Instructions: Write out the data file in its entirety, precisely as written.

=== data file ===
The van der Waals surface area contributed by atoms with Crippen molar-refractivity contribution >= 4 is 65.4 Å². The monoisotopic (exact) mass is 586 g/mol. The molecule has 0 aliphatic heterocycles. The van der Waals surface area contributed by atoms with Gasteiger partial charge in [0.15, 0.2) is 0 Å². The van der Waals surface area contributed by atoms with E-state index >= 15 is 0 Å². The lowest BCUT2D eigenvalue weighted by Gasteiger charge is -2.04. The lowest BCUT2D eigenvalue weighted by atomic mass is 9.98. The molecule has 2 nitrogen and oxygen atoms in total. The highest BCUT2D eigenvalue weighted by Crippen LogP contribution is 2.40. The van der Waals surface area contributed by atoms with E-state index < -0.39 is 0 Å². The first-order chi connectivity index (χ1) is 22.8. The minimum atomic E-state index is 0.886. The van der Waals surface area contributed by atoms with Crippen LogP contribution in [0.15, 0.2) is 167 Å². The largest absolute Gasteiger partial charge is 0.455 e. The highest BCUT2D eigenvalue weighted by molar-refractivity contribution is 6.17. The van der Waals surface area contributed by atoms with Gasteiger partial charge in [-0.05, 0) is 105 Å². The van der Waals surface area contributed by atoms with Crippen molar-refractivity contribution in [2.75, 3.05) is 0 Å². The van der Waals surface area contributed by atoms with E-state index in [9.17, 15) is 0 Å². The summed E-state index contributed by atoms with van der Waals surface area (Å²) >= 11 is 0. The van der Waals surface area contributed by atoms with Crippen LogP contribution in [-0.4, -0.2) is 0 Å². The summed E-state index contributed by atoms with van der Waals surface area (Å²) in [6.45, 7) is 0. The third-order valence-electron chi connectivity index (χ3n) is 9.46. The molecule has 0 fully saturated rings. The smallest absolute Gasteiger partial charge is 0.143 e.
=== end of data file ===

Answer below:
The van der Waals surface area contributed by atoms with Crippen molar-refractivity contribution >= 4 is 65.4 Å². The monoisotopic (exact) mass is 586 g/mol. The molecule has 0 aliphatic heterocycles. The van der Waals surface area contributed by atoms with Gasteiger partial charge in [0.15, 0.2) is 0 Å². The van der Waals surface area contributed by atoms with E-state index >= 15 is 0 Å². The lowest BCUT2D eigenvalue weighted by Gasteiger charge is -2.04. The lowest BCUT2D eigenvalue weighted by atomic mass is 9.98. The molecule has 2 nitrogen and oxygen atoms in total. The highest BCUT2D eigenvalue weighted by Crippen LogP contribution is 2.40. The van der Waals surface area contributed by atoms with E-state index < -0.39 is 0 Å². The first-order chi connectivity index (χ1) is 22.8. The minimum atomic E-state index is 0.886. The van der Waals surface area contributed by atoms with Crippen LogP contribution in [0.15, 0.2) is 167 Å². The largest absolute Gasteiger partial charge is 0.455 e. The highest BCUT2D eigenvalue weighted by molar-refractivity contribution is 6.17. The van der Waals surface area contributed by atoms with Gasteiger partial charge in [-0.05, 0) is 105 Å². The van der Waals surface area contributed by atoms with Crippen molar-refractivity contribution in [2.75, 3.05) is 0 Å². The van der Waals surface area contributed by atoms with E-state index in [9.17, 15) is 0 Å². The summed E-state index contributed by atoms with van der Waals surface area (Å²) >= 11 is 0. The van der Waals surface area contributed by atoms with Crippen LogP contribution in [-0.4, -0.2) is 0 Å². The summed E-state index contributed by atoms with van der Waals surface area (Å²) in [6.45, 7) is 0. The third-order valence-electron chi connectivity index (χ3n) is 9.46. The molecule has 0 fully saturated rings. The smallest absolute Gasteiger partial charge is 0.143 e.